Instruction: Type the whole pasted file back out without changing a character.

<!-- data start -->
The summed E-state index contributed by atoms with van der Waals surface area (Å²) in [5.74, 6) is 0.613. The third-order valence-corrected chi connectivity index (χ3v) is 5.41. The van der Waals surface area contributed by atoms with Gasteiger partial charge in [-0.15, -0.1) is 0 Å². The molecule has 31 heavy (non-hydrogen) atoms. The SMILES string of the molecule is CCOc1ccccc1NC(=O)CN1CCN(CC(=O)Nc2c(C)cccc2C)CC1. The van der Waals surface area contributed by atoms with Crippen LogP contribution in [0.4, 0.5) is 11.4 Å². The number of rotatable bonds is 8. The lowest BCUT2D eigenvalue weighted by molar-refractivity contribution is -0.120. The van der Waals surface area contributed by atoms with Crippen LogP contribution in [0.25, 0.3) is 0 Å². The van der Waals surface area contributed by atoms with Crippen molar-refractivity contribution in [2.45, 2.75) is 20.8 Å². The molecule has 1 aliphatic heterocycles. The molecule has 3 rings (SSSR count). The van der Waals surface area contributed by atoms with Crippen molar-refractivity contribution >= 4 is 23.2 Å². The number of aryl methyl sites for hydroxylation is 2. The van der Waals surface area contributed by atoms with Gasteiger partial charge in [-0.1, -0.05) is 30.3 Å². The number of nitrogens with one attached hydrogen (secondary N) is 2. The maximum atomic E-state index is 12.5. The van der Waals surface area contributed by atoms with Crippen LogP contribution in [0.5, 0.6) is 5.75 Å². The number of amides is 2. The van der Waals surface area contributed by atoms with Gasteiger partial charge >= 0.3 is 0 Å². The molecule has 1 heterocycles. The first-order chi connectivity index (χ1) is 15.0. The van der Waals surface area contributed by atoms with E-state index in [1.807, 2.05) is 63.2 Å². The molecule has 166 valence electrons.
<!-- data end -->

The summed E-state index contributed by atoms with van der Waals surface area (Å²) in [5.74, 6) is 0.613. The third-order valence-corrected chi connectivity index (χ3v) is 5.41. The van der Waals surface area contributed by atoms with Gasteiger partial charge in [-0.15, -0.1) is 0 Å². The molecule has 31 heavy (non-hydrogen) atoms. The SMILES string of the molecule is CCOc1ccccc1NC(=O)CN1CCN(CC(=O)Nc2c(C)cccc2C)CC1. The van der Waals surface area contributed by atoms with Crippen LogP contribution in [0.4, 0.5) is 11.4 Å². The number of rotatable bonds is 8. The lowest BCUT2D eigenvalue weighted by molar-refractivity contribution is -0.120. The van der Waals surface area contributed by atoms with Crippen LogP contribution in [0.25, 0.3) is 0 Å². The van der Waals surface area contributed by atoms with Crippen molar-refractivity contribution in [2.45, 2.75) is 20.8 Å². The molecule has 1 aliphatic heterocycles. The molecule has 3 rings (SSSR count). The van der Waals surface area contributed by atoms with Crippen molar-refractivity contribution >= 4 is 23.2 Å². The number of aryl methyl sites for hydroxylation is 2. The van der Waals surface area contributed by atoms with Gasteiger partial charge in [-0.1, -0.05) is 30.3 Å². The number of nitrogens with one attached hydrogen (secondary N) is 2. The maximum atomic E-state index is 12.5. The van der Waals surface area contributed by atoms with Crippen LogP contribution in [0.5, 0.6) is 5.75 Å². The number of amides is 2. The van der Waals surface area contributed by atoms with Gasteiger partial charge >= 0.3 is 0 Å². The molecule has 1 heterocycles. The first-order chi connectivity index (χ1) is 15.0. The van der Waals surface area contributed by atoms with E-state index in [1.807, 2.05) is 63.2 Å². The molecule has 166 valence electrons.